I would encourage to be more cautious when looking at this type of announcements. They often need to be put in perspective, couple of facts & reflections that might help to think this through: #1 (fact). The 7 "Big Oil" companies mentioned in Bloomberg's article produce about 18 Million barrels per day (Mbd), which is less than 20% of the Global Oil Production (in 2022), about 94 Mbd. #2 (fact). The 8 Chinese "Big Solar" companies mentioned, have an estimated yearly capacity to produce solar panels generating about 1 592 TWh of Electricity, which is equivalent to almost 98% of the Global Solar Electricity produced (in 2023), about 1 630 TWh. #A (reflection). The 8 Chinese "Big Solar" companies we are looking at are much more predominant on the Solar panel market than the 7 "Big Oil" companies are on the Oil production market. #B (reflection). The 8 "Big Solar" companies seem to have currently the annual manufacturing capacity to double the potential of Solar Electricity produced globally on a yearly basis. This is indeed quite impressive, to feed the current (not "exponential", but very rapid) growth of solar electricity production. #3 (fact). A very small share (about 5%) of Global Oil production is leveraged do generate electricity in 2023. #4 (fact). Solar already produced more electricity in 2023 (about 1 630 TWh, or about 5,5% of the total electricity produced) than Oil powered electricity generation (about 789 TWh, or 2,7% of the total). #C (reflection). Given their market share, the estimated contribution from the "Big Oil" companies to global Electricity production is about less than 1% whereas the "Big Solar" represent about 5% of the global Electricity production Today. #5 (fact). A kWh of electricity produced by a solar panel (or other intermittent energy sources) and a kWh of electricity produced by an Oil-powered plant (or other controllable base-load energy sources) requires a different level of grid & network infrastructure complexity to be able to provide the desired 24/7 power supply and required demand=supply balance of the grid. #6 (fact). Despite the thermodynamic limitations (touched in the article, differentiating primary and useful energy), it's good to remind that a big part of the heat generated is not always a lost or wasted. Our society and industries requires a lot of comfort and industrial heat to operate. For e.g. Combined Heat & Power plant (recovering heat from the power generation plant) are a very good way to achieve much greater ratio of useful vs primary energy. #7 (fact). Our Total Global Primary Energy consumption in 2022 was about 644 EJ (Exajoules), Fossil fuels (Oil, Coal and Natural Gas) represented together about 494 EJ (about 77% of the Total), Oil alone was about 191 EJ (about 30% of the Total), Solar was about 12 EJ (about 2% of the Total, of which about 6 EJ is for Solar electricity). #D (final reflection). Even assuming that (which is obviously not realistic): 1. All Oil produced for energy is converted into Electricity (with a 25% overall efficiency); 2. There is absolutely no useful heat recovery use from the above; 3. A kWh of intermittent sources and base-load sources is comparable "as-is"; Oil would have the capacity to generate about 48 EJ of Electricity, 8 times more than Solar, of which the "Big Oil" alone would contribute to 20%: a bit more than 9 EJ, meaning still 50% more than the "Big Solar" that we have understood, seem to represent the majority of all Solar panels generating electricity. (Sources: Statista.com and Ourworldindata.org)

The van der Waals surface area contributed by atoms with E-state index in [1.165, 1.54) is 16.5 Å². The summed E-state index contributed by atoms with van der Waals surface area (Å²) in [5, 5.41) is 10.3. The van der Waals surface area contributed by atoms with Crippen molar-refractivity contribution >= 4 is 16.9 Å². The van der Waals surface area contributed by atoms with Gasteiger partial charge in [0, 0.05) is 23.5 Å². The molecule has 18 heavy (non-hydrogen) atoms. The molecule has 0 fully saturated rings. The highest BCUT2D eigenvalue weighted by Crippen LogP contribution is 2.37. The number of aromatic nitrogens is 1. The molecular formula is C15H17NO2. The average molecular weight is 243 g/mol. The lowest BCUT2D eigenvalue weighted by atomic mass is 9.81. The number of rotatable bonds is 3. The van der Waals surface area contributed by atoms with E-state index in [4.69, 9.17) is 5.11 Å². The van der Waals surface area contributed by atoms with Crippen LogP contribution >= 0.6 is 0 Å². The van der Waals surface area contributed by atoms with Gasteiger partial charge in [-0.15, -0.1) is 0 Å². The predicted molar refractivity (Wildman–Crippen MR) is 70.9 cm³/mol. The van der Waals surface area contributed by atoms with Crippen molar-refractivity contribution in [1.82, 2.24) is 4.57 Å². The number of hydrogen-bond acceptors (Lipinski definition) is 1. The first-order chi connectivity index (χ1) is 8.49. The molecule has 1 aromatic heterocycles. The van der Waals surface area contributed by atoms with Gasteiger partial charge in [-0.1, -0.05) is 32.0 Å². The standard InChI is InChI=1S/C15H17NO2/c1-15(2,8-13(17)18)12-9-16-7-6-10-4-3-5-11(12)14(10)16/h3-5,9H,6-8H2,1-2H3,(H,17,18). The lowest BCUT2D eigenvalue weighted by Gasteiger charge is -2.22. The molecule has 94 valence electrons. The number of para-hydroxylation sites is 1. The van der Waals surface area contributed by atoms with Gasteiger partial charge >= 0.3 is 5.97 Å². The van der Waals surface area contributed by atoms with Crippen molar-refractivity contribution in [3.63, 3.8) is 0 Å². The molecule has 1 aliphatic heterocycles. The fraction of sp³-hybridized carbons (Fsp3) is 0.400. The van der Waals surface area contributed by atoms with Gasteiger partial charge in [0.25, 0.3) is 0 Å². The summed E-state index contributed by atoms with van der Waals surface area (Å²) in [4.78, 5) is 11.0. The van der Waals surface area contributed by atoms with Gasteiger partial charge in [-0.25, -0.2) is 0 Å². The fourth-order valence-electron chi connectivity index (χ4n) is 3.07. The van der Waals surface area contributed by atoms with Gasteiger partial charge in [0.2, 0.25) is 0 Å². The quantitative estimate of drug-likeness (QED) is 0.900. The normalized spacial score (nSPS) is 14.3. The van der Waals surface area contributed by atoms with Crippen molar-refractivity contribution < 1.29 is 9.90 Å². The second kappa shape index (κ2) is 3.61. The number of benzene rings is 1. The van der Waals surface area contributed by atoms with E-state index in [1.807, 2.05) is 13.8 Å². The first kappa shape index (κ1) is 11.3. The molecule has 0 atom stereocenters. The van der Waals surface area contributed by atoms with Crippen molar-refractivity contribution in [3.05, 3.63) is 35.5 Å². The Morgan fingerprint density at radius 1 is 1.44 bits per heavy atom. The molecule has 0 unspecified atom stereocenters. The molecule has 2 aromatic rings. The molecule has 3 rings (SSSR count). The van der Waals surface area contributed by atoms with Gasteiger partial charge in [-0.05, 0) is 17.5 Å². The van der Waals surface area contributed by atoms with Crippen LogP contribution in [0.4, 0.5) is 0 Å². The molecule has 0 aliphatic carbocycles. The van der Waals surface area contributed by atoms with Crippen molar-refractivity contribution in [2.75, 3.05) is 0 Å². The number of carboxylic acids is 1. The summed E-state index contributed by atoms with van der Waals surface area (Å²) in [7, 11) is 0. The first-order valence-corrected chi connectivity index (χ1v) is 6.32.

4
          • We Don't Have Time

            2 w

            @valentin_monteiro, thank you for your insightful comments. The article has now been updated, and certain paragraphs clarified.

            2
          • Christoph Rohland

            2 w

            Ja, diese Bloomberg-Studie motiviert zum Weiterdenken und Weitersagen. Wedonthavetime ist es erneut gelungen, dass auf Erkenntnisse Handlungen folgen können. Bravo!

            2
            • Patrick Kiash

              2 w

              Very encouraging and inspireful.

              2
              • Ingrid Hesser

                2 w

                Amazing and important to remember!

                2
                • zelda ninga

                  2 w

                  @Ingrid_Hesser_1 Indeed..how can we forget about something good for us all?

                  1
                • Negar Riahi

                  2 w

                  Oh wow it is Greatest act in history perhaps 🤔

                  4
                  • dickson mutai

                    3 w

                    Impressive to see how these solar companies are surpassing the energy output of traditional oil giants. We hope and expect these solar companies to become household names

                    4
                    • Rashid Kamau

                      3 w

                      @dickson_mutai Solar firms are already rivaling Big Oil in energy production efficiency, longevity, and environmental impact, signaling a significant shift in the global energy landscape.

                      3
                    • Gorffly mokua

                      3 w

                      This is great news! 👏💚

                      3
                      • zelda ninga

                        2 w

                        @gorffly_mokua At least there's light at the end of the tunnel.

                        1
                      • Virginiah

                        3 w

                        amazing news

                        8
                        • Gorffly mokua

                          3 w

                          @Virginiah_391 It is indeed great news! 👏💚

                          3
                          • Jean Julius Vernal

                            2 w

                            @Virginiah_391 Indeed

                            3
                          • Varsa Mahananda

                            3 w

                            Wow! Thank you for explaining it in such simple words. For example, I did not know that only about a third of fossil fuels burnt is actually used, and the rest is converted to heat and noise? No wonder the planet us turning into a hot plate. We have to stop this the soonest possible!

                            15
                            • Patrick Kiash

                              2 w

                              @varsa_mahananda_156 True. A real change is needed to stop all this bullshit from fossil fuel companies. For once they need to spare generations to come including their generations.

                              2